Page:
Taco Bell goes gourmet
Can a chain defined by its cheap Fourthmeal and Doritos tacos dominate the premium burrito biz?
Taco Bell has made a name for itself with cheap late-night fare. The chain offers plenty of low-priced items, was one of the first chains to stay open into the wee hours, and pushed its so-called Fourthmeal to folks looking for a midnight snack.
But as rival restaurants continue to connect with consumers by offering higher-quality meals at higher prices, Taco Bell has decided to reverse its own course and go upscale.
This summer, you will see a new menu at Taco Bell, formulated by a celebrity chef and described as "gourmet Mexican" by execs.
Lorena Garcia, a Latina chef from Venezuela, will rely on fresh ingredients, including cilantro rice and citrus-marinated chicken, to craft the new dishes. Garcia has been a featured guest on NBC's Today show, the reality competition America’s Next Great Restaurant and Bravo’s Top Chef -- Allstars, along with making appearances on various Spanish-language shows.
Expect to see Garcia front and center in ads, with a launch of the new eats sometime in early July.
Yum Brands (YUM), the company that owns Taco Bell along with restaurants Pizza Hut and KFC, clearly has decided to shift toward higher tastes instead of lower prices at its 5,600 locations. That’s no surprise, considering the rise of casual-dining chain Chipotle Mexican Grill (CMG) and privately owned Qdoba Mexican Grill.
The Associated Press reports that new items were tested for months in Kentucky, near Yum's corporate headquarters, and in California. The results were encouraging, so Taco Bell is going national with its plan.
Of course, that Doritos Locos Tacos with a nacho cheese Doritos shell won’t be going anywhere -- at 100 million sold in 10 weeks, it’s the company’s most successful product launch ever.
The biggest question, of course, is whether this move will pay off. Taco Bell accounts for about 60% of Yum's profits, so this chain is more important than any other and its menu experiments are the most closely watched.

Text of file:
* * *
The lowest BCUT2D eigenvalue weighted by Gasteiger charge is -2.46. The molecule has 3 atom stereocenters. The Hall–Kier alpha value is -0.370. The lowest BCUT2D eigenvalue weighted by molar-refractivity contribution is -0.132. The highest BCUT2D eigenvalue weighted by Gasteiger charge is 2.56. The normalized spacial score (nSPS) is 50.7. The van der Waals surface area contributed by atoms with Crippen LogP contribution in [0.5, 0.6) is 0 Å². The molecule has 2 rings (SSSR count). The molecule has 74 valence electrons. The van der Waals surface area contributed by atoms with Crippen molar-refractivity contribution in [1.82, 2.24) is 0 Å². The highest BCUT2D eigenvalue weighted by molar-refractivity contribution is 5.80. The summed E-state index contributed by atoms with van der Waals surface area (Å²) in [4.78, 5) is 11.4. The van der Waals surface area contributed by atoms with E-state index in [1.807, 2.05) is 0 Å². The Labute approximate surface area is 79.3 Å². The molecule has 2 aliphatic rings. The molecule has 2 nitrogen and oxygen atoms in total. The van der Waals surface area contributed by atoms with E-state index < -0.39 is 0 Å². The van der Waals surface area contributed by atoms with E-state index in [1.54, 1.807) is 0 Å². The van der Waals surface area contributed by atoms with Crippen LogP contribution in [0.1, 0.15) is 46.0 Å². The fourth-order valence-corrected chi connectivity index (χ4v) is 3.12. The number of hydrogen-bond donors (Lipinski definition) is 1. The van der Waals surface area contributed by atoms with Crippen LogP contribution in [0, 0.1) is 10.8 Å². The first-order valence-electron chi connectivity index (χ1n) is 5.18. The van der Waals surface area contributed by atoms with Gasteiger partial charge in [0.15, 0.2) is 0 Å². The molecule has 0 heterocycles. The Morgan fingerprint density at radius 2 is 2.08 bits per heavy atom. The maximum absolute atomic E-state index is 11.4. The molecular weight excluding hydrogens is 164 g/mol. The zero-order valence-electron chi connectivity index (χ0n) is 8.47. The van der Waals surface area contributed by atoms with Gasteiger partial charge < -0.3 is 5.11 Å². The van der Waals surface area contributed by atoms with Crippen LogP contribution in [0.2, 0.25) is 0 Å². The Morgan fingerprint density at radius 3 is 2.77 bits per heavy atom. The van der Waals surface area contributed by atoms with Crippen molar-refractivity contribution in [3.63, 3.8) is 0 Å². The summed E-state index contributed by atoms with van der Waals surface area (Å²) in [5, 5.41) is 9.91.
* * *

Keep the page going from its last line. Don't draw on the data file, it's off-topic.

Leaders at the company clearly have been eager to win over new customers, as evidenced with the launch of breakfast service at nearly 800 restaurants this year, and an initial foray into premium food via the Cantina menu.
Results are mildly encouraging so far. Taco Bell's sales rebounded in the first three months of 2012 after a nearly yearlong slump. However, it must be noted that some of that could be because of waning interest in an ugly debate about whether Taco Bell’s beef is in fact beef at all. The beef over Taco Bell beef certainly hurt sales in 2011, and now the company appears to have put that in the past. YUM stock is up more than 21% in the past 12 months in a relatively flat stock market.
But if Taco Bell wants growth to continue on top of the 6% gain seen in same-store sales to start the year, it’s going to have to prove it can take on fast-growing chains like Chipotle. After all, Chipotle stock is up 45% in the past year -- double Yum Brands' -- as revenue jumped almost 25% in the first quarter of this year.
Taco Bell is right to envy that kind of success. But whether it can replicate the growth of Chipotle with this strategy is quite a tall order.
Read more about the record-breaking sales of the Dorito-shell taco here.
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taco bell and upscale and gourmet in the same article....is that even legal?
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